Alhaji Aliko Dangote, one of Africa’s business icons, describes Adenuga in a most dramatic fashion in the book: “I haven’t seen Mike for a very long time. I don’t have his number. I don’t know where to reach him. Even if you put a gun on my head and you ask me to lead you to Mike, I will never be able to. He is just nowhere to be found. Mike is a mystery to me.” Yet the two stupendously wealthy men live on the same lane in Victoria Island, Lagos.

Adenuga has a standing rule which no one can bend. He reaches you only when he needs to and not vice versa. And when that need arises everything would be done to reach you wherever you may be. In his office, no one receives letters or invitation cards without prior notice no matter where from. Courier companies have found it impossible to deliver many parcels to his office.

The book seeks to unravel the mystery behind this unprecedented paranoia: “So, what’s responsible for this elusiveness, this sense of over-protectiveness, this extra sensitivity towards personal security on the part of Adenuga? The answer lies in his near-death experience, his close-shave encounter with death. As long as he lives, Adenuga would be haunted by the nightmare of that awful night of terror when strange men from out of nowhere stormed his house in the dead of the night fully armed, on a mission to rob and possibly assassinate him.”

Adenuga’s glorious genealogy is elaborately traced and it is no surprise that one man from such background would one day become one of Africa’s most famous personalities. Though the family hailed from Ijebu-Igbo in Ogun State, Adenuga was more of an Ibadan boy who was inspired by the feats achieved by Chief Obafemi Awolowo, one of which was the tallest building at the time called Cocoa House. Adenuga dreamt of building his own Cocoa House one day and this he has achieved with his Mike Adenuga Towers in Victoria Island, Lagos.

It is impossible to write about Adenuga and not mention his awesome generosity. According to Dr Seyi Robert, Adenuga’s generosity is legendary: “He’s one of the most generous people that I have ever met. He doesn’t give and make noise about it. He does his giving quietly. I remember one of our school friends who needed surgery in London. All the man did was to tell Adenuga and he sponsored the operation with about 25,000 pounds and nobody knew, but the person told me.”

Adenuga comes across as a quintessential family man who took personal care of his children and made them to work harder than poorer children. Till this day, he hates to over-indulge his children or give the impression they can make easy money without working for it. For him, there’s no alternative to hard-work. This is captured in the interview with Bella, the only of Adenuga’s children who agreed to talk. The children have been trained to tackle challenges that would intimidate many adults: “I don’t think my dad is unnecessarily putting so much pressure on me at a young age. My dad is building an empire for his children to run. If he doesn’t put us in the mix early on, then what’s the point?”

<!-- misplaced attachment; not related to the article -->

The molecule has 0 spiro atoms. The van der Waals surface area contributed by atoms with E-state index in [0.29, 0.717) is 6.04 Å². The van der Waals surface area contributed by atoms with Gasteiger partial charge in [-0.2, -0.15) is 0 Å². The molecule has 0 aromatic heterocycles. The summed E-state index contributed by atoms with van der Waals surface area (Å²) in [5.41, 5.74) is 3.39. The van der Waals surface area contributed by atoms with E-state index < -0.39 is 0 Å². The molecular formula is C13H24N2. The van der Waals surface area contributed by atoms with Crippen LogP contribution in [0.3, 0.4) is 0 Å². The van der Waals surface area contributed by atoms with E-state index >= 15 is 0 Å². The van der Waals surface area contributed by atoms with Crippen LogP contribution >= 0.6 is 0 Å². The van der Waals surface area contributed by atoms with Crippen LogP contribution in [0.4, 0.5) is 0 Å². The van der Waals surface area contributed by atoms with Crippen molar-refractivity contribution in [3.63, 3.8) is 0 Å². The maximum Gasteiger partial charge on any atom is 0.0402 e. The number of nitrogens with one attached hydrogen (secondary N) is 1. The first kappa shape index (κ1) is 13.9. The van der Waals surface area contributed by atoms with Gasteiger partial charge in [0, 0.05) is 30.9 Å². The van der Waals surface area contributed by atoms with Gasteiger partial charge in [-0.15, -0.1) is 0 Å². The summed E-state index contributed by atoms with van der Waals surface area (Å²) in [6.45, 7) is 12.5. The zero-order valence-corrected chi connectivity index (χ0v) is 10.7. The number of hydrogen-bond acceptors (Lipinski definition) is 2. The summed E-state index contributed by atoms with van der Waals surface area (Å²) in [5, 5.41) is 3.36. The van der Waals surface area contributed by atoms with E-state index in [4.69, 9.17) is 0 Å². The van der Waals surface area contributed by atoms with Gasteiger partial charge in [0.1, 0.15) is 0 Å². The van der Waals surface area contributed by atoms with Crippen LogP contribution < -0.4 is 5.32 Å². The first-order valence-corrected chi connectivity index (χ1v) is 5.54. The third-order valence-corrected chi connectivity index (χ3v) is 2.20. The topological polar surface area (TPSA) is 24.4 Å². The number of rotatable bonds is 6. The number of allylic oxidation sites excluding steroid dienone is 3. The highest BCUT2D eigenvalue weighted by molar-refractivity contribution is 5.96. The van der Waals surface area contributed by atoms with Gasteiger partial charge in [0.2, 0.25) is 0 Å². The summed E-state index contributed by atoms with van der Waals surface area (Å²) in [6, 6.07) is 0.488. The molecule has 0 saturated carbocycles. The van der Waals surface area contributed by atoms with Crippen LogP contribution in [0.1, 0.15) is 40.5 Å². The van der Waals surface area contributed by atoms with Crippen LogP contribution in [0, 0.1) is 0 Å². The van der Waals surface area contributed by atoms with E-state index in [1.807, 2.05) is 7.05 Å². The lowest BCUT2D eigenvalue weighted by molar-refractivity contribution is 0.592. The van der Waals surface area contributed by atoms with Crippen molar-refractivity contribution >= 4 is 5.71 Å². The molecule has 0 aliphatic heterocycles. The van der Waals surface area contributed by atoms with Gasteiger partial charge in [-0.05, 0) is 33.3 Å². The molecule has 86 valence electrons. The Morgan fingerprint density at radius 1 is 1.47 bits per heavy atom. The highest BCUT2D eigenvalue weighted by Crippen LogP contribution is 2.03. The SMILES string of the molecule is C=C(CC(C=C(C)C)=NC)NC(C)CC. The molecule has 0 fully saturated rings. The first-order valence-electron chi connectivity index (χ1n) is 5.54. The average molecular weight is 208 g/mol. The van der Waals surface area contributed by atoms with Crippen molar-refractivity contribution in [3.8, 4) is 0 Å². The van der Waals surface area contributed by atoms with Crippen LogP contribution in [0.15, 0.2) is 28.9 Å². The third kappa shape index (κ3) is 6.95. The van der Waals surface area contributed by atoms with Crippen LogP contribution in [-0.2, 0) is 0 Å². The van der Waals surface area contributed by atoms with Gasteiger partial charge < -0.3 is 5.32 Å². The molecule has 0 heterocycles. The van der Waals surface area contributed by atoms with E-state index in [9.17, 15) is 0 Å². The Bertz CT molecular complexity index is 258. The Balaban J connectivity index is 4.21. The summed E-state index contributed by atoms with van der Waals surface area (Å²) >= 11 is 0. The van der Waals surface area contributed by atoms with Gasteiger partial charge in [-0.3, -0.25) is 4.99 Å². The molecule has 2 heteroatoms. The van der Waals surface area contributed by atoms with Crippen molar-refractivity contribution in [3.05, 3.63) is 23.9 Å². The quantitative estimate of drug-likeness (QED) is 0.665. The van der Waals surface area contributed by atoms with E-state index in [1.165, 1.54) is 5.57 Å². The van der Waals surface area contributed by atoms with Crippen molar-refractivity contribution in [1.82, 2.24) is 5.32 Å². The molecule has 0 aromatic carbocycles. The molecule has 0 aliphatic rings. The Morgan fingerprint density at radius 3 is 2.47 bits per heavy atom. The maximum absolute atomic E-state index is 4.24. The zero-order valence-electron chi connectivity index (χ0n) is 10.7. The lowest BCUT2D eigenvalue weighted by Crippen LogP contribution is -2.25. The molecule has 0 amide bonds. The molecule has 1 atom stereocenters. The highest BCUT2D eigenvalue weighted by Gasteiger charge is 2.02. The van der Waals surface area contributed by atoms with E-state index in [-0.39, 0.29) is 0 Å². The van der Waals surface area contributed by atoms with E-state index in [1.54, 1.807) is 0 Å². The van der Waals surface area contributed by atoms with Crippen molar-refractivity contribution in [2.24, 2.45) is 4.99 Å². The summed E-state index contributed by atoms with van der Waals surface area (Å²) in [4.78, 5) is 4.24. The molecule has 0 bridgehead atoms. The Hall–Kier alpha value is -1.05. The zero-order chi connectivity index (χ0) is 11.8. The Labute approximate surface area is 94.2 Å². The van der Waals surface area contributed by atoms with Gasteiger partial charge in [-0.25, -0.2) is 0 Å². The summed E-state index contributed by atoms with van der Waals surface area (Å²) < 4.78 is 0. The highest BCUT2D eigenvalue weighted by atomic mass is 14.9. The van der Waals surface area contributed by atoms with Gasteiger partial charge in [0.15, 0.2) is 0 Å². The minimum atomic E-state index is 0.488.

The most important aspect of this book for me is the much talked about Babangida/Adenuga business deals which for years have been subject of high-society gossip. Many had believed that Adenuga was fronting for the former President General Ibrahim Babangida. In this book, Babangida opens up on their relationship: “That relationship with Mike Adenuga is like my relationship with M.K.O Abiola since that started around 1970 or 73. My friendship with Mike Adenuga was more in the 1980s. Since then we never parted ways..

“We meet, we talk, like the good friends that we are. But I also have one policy that governs my relationship with friends that are very close to me. Whether it was M.K.O Abiola, whether it is Mike Adenuga, and probably five or so others, I don’t get involved in their businesses…”

Babangida showers his praises on Adenuga for being a loyal friend who never forgets favours in a country where it is normal for most friends to abandon you as soon as you quit power.

The beauty of this book is its objectivity. It spares no details. I’m not sure any future author would have more to reveal about the enchanting world of Africa’s most daring businessman, Dr Michael Adeniyi Agbolade Isola Adenuga? (C.O.N).